Thursday, July 10, 2008
Monsters in May
It’s almost summertime, time for swimming pools, time for beach parties and time for barbeques. My 4-year-old son says it’s time for Halloween.
I thought this was strange, my son’s early anticipation for Halloween. But I was just like him when I was a kid. I celebrated Halloween all year long. But I paid the price for such an idiosyncrasy.
I was a unique individual with a rich imagination able to keep myself entertained with very little. Put another way, I was the weirdo kid in school who spent his days alone on the playground shoveling sand from one end of the sandbox to the other, with no friends whatsoever -- not even the loser kids.
Whereas most kids talked about movies like “The Love Bug,” featuring Herbie, a little Volkswagen that makes people say, “It’s alive?” all I could to talk about were the classic monster movies like “Frankenstein,” featuring a mad scientist who, when bringing a corpse to life, says, “It’s alive!”
Even in December when most of my classmates were dreaming about jolly old St. Nicholas and his elves, I was more fascinated with the evil monsters of Christmas such as the Grinch from “How the Grinch Stole Christmas,” and Scrooge, the mean old miser from “A Christmas Carol.”
When my classmates were bragging about the new bikes and skateboards they got for Christmas or Hanukah, I was showing off the Halloween masks and scary sound effects albums that I’d received, which, to me, were far better gifts.
You can see why I didn’t have any friends.
My lonely childhood flashed before my eyes when my son asked if we could put up the Halloween decorations a couple weeks ago. I told the boy that Halloween was months away, and that we’d put up the decorations when it was the right time to do so, the right time of course being the month of August.
A few more days passed, and my son kept hounding me to bring out the Halloween gear. I just couldn’t let my son suffer socially the way I did as a child, so I gave him a firm “No.”
I found the Halloween boxes buried in the garage. I couldn’t help myself. It was the monster within me acting out. I dug up my Halloween stuff like Dr. Frankenstein dug up bodies in the cemetery. And then, like in the movie, I used the stuff I found to create my monster. My monster, of course, was my son, who is certainly becoming more like me, for better and certainly for worse.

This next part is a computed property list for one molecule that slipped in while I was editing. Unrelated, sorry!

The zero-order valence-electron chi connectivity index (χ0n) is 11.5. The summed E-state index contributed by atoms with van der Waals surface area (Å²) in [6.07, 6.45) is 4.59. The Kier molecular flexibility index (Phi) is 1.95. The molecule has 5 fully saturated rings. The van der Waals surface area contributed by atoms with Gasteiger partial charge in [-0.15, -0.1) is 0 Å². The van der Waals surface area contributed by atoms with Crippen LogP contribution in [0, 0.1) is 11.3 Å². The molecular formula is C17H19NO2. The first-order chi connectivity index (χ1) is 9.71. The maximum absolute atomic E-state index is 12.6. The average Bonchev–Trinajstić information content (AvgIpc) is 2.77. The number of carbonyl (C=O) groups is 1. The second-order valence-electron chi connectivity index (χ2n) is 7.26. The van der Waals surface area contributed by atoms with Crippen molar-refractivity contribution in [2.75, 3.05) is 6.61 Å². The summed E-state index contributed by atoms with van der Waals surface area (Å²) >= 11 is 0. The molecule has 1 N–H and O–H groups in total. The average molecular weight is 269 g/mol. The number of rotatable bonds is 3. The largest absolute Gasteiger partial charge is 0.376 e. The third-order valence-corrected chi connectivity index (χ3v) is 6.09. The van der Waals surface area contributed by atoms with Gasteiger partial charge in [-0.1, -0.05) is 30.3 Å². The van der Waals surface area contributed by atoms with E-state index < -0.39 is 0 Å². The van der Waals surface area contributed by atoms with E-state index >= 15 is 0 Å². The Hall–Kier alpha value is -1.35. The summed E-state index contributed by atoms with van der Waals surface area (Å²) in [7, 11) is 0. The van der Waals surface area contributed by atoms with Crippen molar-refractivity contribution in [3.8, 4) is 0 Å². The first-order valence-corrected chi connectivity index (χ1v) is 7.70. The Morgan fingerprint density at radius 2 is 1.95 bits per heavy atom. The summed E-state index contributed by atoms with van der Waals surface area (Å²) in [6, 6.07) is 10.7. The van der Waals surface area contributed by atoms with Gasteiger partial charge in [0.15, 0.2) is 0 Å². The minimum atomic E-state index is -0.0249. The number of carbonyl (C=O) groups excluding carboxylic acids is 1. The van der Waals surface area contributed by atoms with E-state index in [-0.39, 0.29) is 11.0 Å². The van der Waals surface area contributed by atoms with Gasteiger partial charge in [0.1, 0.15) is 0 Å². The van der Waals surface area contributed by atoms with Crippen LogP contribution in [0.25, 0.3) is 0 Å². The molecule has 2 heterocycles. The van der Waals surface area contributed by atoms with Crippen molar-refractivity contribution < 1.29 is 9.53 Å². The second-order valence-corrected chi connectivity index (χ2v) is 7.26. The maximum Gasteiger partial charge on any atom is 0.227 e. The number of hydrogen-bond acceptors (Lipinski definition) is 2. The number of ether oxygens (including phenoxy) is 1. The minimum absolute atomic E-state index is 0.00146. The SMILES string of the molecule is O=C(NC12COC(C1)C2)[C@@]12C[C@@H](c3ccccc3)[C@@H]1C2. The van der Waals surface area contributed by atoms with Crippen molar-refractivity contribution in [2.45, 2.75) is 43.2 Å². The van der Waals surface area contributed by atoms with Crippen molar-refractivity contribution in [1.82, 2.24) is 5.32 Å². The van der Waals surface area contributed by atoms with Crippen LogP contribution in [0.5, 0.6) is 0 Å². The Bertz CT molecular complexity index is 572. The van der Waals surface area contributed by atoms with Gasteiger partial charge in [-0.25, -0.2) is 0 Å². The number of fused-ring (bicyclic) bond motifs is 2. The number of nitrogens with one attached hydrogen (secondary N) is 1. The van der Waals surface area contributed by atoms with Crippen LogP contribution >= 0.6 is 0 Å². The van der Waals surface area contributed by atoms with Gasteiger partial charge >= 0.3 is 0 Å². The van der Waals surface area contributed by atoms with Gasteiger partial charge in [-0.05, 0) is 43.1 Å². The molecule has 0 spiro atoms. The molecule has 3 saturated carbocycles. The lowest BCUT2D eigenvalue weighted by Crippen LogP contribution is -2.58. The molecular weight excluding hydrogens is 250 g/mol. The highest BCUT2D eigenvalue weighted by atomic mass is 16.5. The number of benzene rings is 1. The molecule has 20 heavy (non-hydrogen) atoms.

The parent in me wanted to keep my son safe from public humiliation. So the child and I made a deal that if we took out the Halloween stuff, we wouldn’t talk about it at school until Halloween time.
At school the next day, I found my son and his friends bursting with joy as they planned what they’d be for Halloween, and how they were going to visit haunted houses to find monsters. So much for our deal.
But since the kids were so excited about Halloween, I decided to spill some additional monster lore on them, including, but not limited to, the recipe for witch stew (black cats, spiders and human guts), how you kill a zombie (decapitation) and the words you must say properly to raise the dead (Klatto, Verata, Nicto).
And then reality grabbed me like the strangler in the night, and I realized that I was supposed to be a responsible parent and not a monster teaching pre-kindergarten kids about such gruesome and terrifying things. What if these kids started having nightmares about devil bats coming after them, or what if they became afraid of the dark because “that’s when monsters come out from the closet and from under the bed?” What if these kids no longer wanted to go into cemeteries alone at night? (Maybe that last “what if” isn’t so bad, but I don’t think many parents would appreciate the previous issues.)
I decided to be a responsible adult and, before these kids’ parents complained to me about corrupting their youngsters, I’d arrange a meeting with the grown-ups and admit the cold truth of the matter.
I’d tell these adults, with my sincere apologies, that I didn’t know where my son got all the nonsense about Halloween and monsters, and that I’d punish him for teaching their children about such horrible, frightening things.
Before I could say anything, the parents I wanted to meet came to me and told me how my son had cured their children of their fears of the dark, and that the little ones no longer had nightmares. However, the adults seemed a bit concerned about the fact that their sons and daughters wanted to visit nearby graveyards at night to dig up corpses to create their own Frankenstein Monsters in the garage.
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